What Are The Best Supplements For Fertility? | The PNW Clinic

Commencing your fertility journey is always an exciting (yet slightly daunting) time. If you’ve started looking into what you can do to optimise your chances of falling pregnant, you have likely found that diet and the best supplements for fertility can play a pretty important role!

As general and pregnancy dietitians, we always advocate for a food-first approach when it comes to getting in your nutrients. However, when it comes to the preconception period, establishing a good supplement routine also has a place. With so many fertility supplements on the market, choosing the right one for you can be overwhelming.

So, what are the best supplements for fertility that you might want to consider? Our pregnancy nutritionists are here to tell you all you need to know about fertility nutrition and the best supplements for fertility.


What do we know about nutrition and fertility?

Before we get too far into what supplements you need, let’s answer the big question. How important are your diet and nutrition for optimising fertility?

The role of nutrition in supporting fertility is actually not a recent concept. In fact, the link between the two can be dated back as far as Hippocrates (1). In more recent years, many studies have supported the importance of nutritional interventions to optimise fertility in both men and women (2, 3).

A few of the fertility outcomes which can be influenced by diet and nutrition factors include (4):

  • Time to conception
  • Spontaneous and regular ovulation
  • Sperm quality (motility, morphology, concentration)
  • Embryo development
  • Treatment success using Assisted Reproductive Therapies
  • Live birth rates


fertility and pregnancy dietitian, pregnancy couple


Fertility supplements for women

The first step when it comes to fertility supplements for women is starting on a prenatal. Not only does a prenatal contain many nutrients with fertility-boosting properties, but they are also useful to help build up nutrient stores in preparation for pregnancy and make sure women are covered when they become pregnant.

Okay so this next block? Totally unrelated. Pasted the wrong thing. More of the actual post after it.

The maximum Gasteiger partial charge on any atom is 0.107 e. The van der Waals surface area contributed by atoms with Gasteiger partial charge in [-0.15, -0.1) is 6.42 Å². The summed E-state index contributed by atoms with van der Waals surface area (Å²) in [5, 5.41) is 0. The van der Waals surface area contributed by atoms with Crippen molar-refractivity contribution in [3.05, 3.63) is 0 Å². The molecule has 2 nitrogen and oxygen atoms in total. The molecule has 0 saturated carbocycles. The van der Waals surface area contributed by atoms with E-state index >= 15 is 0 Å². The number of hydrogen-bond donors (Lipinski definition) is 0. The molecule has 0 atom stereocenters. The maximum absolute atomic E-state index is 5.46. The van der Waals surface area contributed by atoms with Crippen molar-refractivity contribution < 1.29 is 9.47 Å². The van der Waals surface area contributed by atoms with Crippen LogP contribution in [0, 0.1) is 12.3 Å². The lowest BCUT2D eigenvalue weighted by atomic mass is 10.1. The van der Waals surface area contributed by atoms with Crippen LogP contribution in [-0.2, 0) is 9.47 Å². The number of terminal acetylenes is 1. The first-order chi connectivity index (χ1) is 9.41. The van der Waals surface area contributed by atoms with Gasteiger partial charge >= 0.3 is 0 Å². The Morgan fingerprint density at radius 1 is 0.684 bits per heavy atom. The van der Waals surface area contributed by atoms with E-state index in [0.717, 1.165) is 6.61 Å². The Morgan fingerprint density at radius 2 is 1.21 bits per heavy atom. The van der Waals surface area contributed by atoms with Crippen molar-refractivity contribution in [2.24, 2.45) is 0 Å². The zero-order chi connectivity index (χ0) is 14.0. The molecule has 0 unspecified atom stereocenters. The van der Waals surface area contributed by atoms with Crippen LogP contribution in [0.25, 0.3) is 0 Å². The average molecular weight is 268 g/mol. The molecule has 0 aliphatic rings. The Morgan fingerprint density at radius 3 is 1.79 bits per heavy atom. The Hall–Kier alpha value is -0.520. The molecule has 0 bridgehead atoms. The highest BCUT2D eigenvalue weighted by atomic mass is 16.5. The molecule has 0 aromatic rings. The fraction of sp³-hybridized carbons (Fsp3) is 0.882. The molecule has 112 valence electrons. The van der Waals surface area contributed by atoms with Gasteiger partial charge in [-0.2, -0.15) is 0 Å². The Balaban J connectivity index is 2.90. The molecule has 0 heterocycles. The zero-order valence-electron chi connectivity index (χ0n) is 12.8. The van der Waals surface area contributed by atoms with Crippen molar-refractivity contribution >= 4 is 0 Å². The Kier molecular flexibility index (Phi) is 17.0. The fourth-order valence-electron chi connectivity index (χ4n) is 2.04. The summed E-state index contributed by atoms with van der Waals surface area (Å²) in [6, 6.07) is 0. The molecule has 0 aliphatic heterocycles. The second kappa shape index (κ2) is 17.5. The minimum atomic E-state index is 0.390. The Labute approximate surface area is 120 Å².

As egg development takes around 3 months, it is recommended to ideally start on a prenatal at least 3 months prior to trying to conceive. There are a few nutrients, in particular, that should be covered in your prenatal. These include:


Folic acid

Folic acid is probably the most well-known supplement when it comes to preconception nutrition. If you are going to start on just one supplement, we would recommend it to be folic acid.

Folic acid is key for neural tube development early on in pregnancy. Because so many pregnancies are unplanned and many don’t realise they are pregnant until around 4-6 weeks, it’s recommended women start supplementing as early as possible so that levels are adequate by conception.

As a bonus, research has found that women who took a multivitamin containing folic acid prior to conception had increased rates of conception and a lower risk of spontaneous abortion (5, 6).

A prenatal should contain at least 400mcg of folic acid but ideally 600mcg. However, the dose can be up to 1-5mg for some people such as those with a family history of neural tube defects or who have undergone bariatric surgery. It’s always best to check in with your healthcare team to ensure you’re getting the correct dose.

On the note of folate, it is also worthwhile to mention the MTHFR gene mutation. This is a genetic mutation that impacts the body’s ability to break down folic acid into its active form of folate that the body uses to perform the above functions.